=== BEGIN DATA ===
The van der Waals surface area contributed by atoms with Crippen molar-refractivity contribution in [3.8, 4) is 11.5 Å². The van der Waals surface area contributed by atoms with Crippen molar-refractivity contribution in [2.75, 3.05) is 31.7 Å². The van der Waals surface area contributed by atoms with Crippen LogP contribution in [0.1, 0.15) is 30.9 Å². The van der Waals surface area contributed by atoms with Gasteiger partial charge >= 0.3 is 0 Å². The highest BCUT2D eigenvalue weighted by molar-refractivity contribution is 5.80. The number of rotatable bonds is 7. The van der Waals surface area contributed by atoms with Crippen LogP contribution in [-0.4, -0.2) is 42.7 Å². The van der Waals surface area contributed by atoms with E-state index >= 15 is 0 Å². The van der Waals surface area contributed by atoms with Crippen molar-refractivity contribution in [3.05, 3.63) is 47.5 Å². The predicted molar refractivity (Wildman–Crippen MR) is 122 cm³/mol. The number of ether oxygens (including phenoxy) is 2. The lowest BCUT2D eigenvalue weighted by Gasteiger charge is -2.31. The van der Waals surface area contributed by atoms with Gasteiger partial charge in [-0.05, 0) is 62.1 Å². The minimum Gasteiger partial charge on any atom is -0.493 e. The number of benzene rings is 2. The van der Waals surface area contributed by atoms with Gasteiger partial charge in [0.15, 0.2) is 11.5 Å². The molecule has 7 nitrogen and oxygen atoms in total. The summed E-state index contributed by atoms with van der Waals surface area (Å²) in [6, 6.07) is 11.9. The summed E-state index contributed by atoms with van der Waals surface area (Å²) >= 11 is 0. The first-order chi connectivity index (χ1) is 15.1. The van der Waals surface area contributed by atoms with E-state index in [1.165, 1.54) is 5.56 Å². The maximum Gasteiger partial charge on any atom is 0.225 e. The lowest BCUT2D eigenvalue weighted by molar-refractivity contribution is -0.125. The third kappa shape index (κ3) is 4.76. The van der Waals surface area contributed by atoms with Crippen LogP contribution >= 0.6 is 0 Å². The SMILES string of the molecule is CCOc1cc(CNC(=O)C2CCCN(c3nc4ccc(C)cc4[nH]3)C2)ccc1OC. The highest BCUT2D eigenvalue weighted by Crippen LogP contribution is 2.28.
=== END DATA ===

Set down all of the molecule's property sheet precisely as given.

The van der Waals surface area contributed by atoms with Crippen molar-refractivity contribution in [3.8, 4) is 11.5 Å². The van der Waals surface area contributed by atoms with Crippen molar-refractivity contribution in [2.75, 3.05) is 31.7 Å². The van der Waals surface area contributed by atoms with Crippen LogP contribution in [0.1, 0.15) is 30.9 Å². The van der Waals surface area contributed by atoms with Gasteiger partial charge >= 0.3 is 0 Å². The highest BCUT2D eigenvalue weighted by molar-refractivity contribution is 5.80. The number of rotatable bonds is 7. The van der Waals surface area contributed by atoms with Crippen LogP contribution in [-0.4, -0.2) is 42.7 Å². The van der Waals surface area contributed by atoms with E-state index >= 15 is 0 Å². The van der Waals surface area contributed by atoms with Crippen molar-refractivity contribution in [3.05, 3.63) is 47.5 Å². The predicted molar refractivity (Wildman–Crippen MR) is 122 cm³/mol. The number of ether oxygens (including phenoxy) is 2. The lowest BCUT2D eigenvalue weighted by Gasteiger charge is -2.31. The van der Waals surface area contributed by atoms with Gasteiger partial charge in [-0.05, 0) is 62.1 Å². The minimum Gasteiger partial charge on any atom is -0.493 e. The number of benzene rings is 2. The van der Waals surface area contributed by atoms with Gasteiger partial charge in [0.15, 0.2) is 11.5 Å². The molecule has 7 nitrogen and oxygen atoms in total. The summed E-state index contributed by atoms with van der Waals surface area (Å²) in [6, 6.07) is 11.9. The summed E-state index contributed by atoms with van der Waals surface area (Å²) >= 11 is 0. The first-order chi connectivity index (χ1) is 15.1. The van der Waals surface area contributed by atoms with E-state index in [1.165, 1.54) is 5.56 Å². The maximum Gasteiger partial charge on any atom is 0.225 e. The lowest BCUT2D eigenvalue weighted by molar-refractivity contribution is -0.125. The third kappa shape index (κ3) is 4.76. The van der Waals surface area contributed by atoms with Crippen LogP contribution >= 0.6 is 0 Å². The SMILES string of the molecule is CCOc1cc(CNC(=O)C2CCCN(c3nc4ccc(C)cc4[nH]3)C2)ccc1OC. The highest BCUT2D eigenvalue weighted by Crippen LogP contribution is 2.28.